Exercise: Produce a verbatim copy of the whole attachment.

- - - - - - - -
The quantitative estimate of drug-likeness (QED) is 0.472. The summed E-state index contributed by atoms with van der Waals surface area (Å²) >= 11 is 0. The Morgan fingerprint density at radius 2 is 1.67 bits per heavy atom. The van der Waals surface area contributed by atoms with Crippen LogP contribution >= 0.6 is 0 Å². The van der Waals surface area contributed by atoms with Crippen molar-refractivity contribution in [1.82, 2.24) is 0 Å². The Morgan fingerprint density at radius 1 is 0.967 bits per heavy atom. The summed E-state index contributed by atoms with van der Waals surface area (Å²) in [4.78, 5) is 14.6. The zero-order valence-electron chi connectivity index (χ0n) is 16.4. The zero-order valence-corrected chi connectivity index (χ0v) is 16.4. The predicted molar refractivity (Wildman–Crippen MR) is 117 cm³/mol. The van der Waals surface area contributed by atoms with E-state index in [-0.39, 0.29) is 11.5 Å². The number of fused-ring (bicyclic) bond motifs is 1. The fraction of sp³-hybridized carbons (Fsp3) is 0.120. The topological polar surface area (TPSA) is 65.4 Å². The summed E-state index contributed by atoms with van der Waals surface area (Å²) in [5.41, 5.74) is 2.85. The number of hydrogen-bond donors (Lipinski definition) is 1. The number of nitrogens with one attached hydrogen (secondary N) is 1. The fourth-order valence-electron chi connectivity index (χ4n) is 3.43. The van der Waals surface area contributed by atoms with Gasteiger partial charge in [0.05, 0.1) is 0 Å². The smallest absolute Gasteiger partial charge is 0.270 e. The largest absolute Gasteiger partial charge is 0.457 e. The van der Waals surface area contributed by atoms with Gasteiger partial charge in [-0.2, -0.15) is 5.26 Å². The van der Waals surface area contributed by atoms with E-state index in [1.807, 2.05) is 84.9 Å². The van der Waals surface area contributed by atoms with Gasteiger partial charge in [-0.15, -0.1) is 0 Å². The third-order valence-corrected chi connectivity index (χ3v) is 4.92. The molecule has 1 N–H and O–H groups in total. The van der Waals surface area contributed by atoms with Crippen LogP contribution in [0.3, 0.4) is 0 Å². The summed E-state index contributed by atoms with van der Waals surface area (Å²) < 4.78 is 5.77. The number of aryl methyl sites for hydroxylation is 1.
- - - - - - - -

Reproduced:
The quantitative estimate of drug-likeness (QED) is 0.472. The summed E-state index contributed by atoms with van der Waals surface area (Å²) >= 11 is 0. The Morgan fingerprint density at radius 2 is 1.67 bits per heavy atom. The van der Waals surface area contributed by atoms with Crippen LogP contribution >= 0.6 is 0 Å². The van der Waals surface area contributed by atoms with Crippen molar-refractivity contribution in [1.82, 2.24) is 0 Å². The Morgan fingerprint density at radius 1 is 0.967 bits per heavy atom. The summed E-state index contributed by atoms with van der Waals surface area (Å²) in [4.78, 5) is 14.6. The zero-order valence-electron chi connectivity index (χ0n) is 16.4. The zero-order valence-corrected chi connectivity index (χ0v) is 16.4. The predicted molar refractivity (Wildman–Crippen MR) is 117 cm³/mol. The van der Waals surface area contributed by atoms with E-state index in [-0.39, 0.29) is 11.5 Å². The number of fused-ring (bicyclic) bond motifs is 1. The fraction of sp³-hybridized carbons (Fsp3) is 0.120. The topological polar surface area (TPSA) is 65.4 Å². The summed E-state index contributed by atoms with van der Waals surface area (Å²) in [5.41, 5.74) is 2.85. The number of hydrogen-bond donors (Lipinski definition) is 1. The number of nitrogens with one attached hydrogen (secondary N) is 1. The fourth-order valence-electron chi connectivity index (χ4n) is 3.43. The van der Waals surface area contributed by atoms with Gasteiger partial charge in [0.05, 0.1) is 0 Å². The smallest absolute Gasteiger partial charge is 0.270 e. The largest absolute Gasteiger partial charge is 0.457 e. The van der Waals surface area contributed by atoms with Gasteiger partial charge in [-0.2, -0.15) is 5.26 Å². The van der Waals surface area contributed by atoms with E-state index in [1.807, 2.05) is 84.9 Å². The van der Waals surface area contributed by atoms with Gasteiger partial charge in [-0.15, -0.1) is 0 Å². The third-order valence-corrected chi connectivity index (χ3v) is 4.92. The molecule has 1 N–H and O–H groups in total. The van der Waals surface area contributed by atoms with Crippen LogP contribution in [0.3, 0.4) is 0 Å². The summed E-state index contributed by atoms with van der Waals surface area (Å²) < 4.78 is 5.77. The number of aryl methyl sites for hydroxylation is 1.